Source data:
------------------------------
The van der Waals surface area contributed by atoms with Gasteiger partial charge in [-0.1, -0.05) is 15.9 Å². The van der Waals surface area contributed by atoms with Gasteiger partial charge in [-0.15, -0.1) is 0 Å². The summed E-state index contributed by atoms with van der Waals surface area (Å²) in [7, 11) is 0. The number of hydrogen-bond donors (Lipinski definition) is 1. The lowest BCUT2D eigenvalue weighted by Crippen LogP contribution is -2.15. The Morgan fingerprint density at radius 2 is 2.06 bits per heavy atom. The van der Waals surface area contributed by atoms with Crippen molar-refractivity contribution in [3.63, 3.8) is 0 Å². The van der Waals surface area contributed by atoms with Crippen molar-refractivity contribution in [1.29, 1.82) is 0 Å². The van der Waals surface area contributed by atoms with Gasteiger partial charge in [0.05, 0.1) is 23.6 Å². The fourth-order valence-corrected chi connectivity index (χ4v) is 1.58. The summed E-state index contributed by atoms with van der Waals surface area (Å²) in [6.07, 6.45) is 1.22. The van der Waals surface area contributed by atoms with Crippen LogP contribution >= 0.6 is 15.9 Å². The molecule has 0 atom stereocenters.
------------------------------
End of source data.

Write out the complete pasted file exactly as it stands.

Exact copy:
The van der Waals surface area contributed by atoms with Gasteiger partial charge in [-0.1, -0.05) is 15.9 Å². The van der Waals surface area contributed by atoms with Gasteiger partial charge in [-0.15, -0.1) is 0 Å². The summed E-state index contributed by atoms with van der Waals surface area (Å²) in [7, 11) is 0. The number of hydrogen-bond donors (Lipinski definition) is 1. The lowest BCUT2D eigenvalue weighted by Crippen LogP contribution is -2.15. The Morgan fingerprint density at radius 2 is 2.06 bits per heavy atom. The van der Waals surface area contributed by atoms with Crippen molar-refractivity contribution in [3.63, 3.8) is 0 Å². The van der Waals surface area contributed by atoms with Crippen molar-refractivity contribution in [1.29, 1.82) is 0 Å². The van der Waals surface area contributed by atoms with Gasteiger partial charge in [0.05, 0.1) is 23.6 Å². The fourth-order valence-corrected chi connectivity index (χ4v) is 1.58. The summed E-state index contributed by atoms with van der Waals surface area (Å²) in [6.07, 6.45) is 1.22. The van der Waals surface area contributed by atoms with Crippen LogP contribution >= 0.6 is 15.9 Å². The molecule has 0 atom stereocenters.